Brazil Embassy secretary says ‘pluralism common to India and Brazil’
By Sudeep Sonawane
Surat, February 11, 2022.
Freedom of the Press and speech, and good ethics are important for democracy, two representatives from the diplomatic corps in New Delhi told an online event organised by the International Chamber of Media and Entertainment Industry on Friday.
Other panellist included senior journalists, authors, a former state governor, a film-maker, a photographer and a motivational speaker at the event moderated by Dr Shikha Verma Kashyap and co-ordinated by Marwah Studious Events Director Haripriya.
Marwah Studios President and AAFT University of Media and Arts Founder Chancellor Sandeep Marwah’s welcomed the speakers to the Webinar titled ‘Opportunities and Challenges for the Media’.
Speaking to the online assembly of 135 people comprising academia, journalists and journalism students, Republic of Serbia Embassy Charge de Affairs Sinisa Pavic said, “Freedom of the Press One is of the pillars of democracy. Journalists should be able to express freely their opinions.”
Encouraging journalism students, the Serbian Ambassador Designate said, “To be a successful journalist you must develop your own opinions. It is a challenging task. This is the beauty of journalism.”
Good journalist’s traits
Pavic shared his experiences of officially interacting with journalists mainly from Serbia. “The journalists I met developed their own style of writing and analysing issues. A good journalist must be capable, well informed, dig deep into history and have a deeper approach to his profession.”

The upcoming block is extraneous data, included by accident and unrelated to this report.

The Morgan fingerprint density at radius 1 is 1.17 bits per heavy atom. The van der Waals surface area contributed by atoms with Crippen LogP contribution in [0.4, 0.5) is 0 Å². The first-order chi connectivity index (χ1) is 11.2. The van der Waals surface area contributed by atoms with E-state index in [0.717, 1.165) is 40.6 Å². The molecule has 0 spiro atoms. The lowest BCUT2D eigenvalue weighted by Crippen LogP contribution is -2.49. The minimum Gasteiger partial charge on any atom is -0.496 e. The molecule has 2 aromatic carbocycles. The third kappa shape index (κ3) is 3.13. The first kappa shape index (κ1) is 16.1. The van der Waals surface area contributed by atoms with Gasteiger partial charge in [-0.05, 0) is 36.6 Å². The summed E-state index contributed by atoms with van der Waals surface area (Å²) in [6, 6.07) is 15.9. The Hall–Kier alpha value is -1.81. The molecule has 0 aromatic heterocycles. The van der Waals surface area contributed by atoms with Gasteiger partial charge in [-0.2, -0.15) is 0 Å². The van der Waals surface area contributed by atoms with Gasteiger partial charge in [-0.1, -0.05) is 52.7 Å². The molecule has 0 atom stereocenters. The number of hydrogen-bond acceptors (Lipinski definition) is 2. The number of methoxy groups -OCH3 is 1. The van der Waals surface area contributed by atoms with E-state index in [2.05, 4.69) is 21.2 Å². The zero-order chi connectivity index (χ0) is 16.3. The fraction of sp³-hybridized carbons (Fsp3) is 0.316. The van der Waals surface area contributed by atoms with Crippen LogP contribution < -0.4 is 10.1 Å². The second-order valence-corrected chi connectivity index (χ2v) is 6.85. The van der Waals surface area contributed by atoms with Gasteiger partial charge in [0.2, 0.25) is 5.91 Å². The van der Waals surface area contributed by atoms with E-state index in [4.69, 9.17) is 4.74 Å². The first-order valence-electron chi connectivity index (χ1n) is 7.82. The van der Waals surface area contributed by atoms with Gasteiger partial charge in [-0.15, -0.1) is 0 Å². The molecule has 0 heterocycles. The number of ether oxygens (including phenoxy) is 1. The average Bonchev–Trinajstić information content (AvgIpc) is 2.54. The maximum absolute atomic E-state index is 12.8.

Pavic lauded the photo exhibition screened before the ten panellists spoke at the event. He Praised Chancellor Sandeep Marwah’s approach to journalism education, teaching and developing communications skills of students.
Representing the Embassy of Brazil in India Secretary Daniel Kohler Leite said, “Brazil and India are pluralistic countries and very large democracies. Freedom of Press is one foothold of a democracy.”
Kohler worked for the Communications Department in Brazil before arriving in India and taking charge of the diplomacy section at the Embassy of Brazil in New Delhi. “I worked with many journalists while accompanying them on official visits. I could see they faced many challenges. The rise of the new media is one. Alternative media outlets often work without an editor, team or research. The challenge is creating regulation and as a diplomat, I emphasise the Declaration of human rights and other international mechanisms that ensure freedom of speech and freedom of Press. In Brazil our constitution ensures these rights. I believe it is the same in India.”
Diplomats depend on newspapers
Kohler expressed surprised at the huge number of media outlets in India, their pluralistic outlook and diverse opinions. “It is essential to keep this. It important to keep this work.” It is important for diplomats too he said, “As diplomats we tap into newspapers and news agencies to access information which is one of our main tasks to keep our government informed”.
Encouraging students Kohler said, “To keep up the good work though it is a challenging profession you have chosen. It is one of the main footholds of democracy, freedom of speech to ensure the liberty of all of us, guide public opinions and governments.”
Film journalist and author Chaitanya Padukone said, “Media has infinite opportunities. Journalists should grab opportunities.” Among the challenges, he said, “Journalists are often under pressure from celebrities, politicians and police to tone down news report. They are in a dilemma whether to report a sensational story or a scandal. They often have to take an ethical call of not reporting something sensitive.”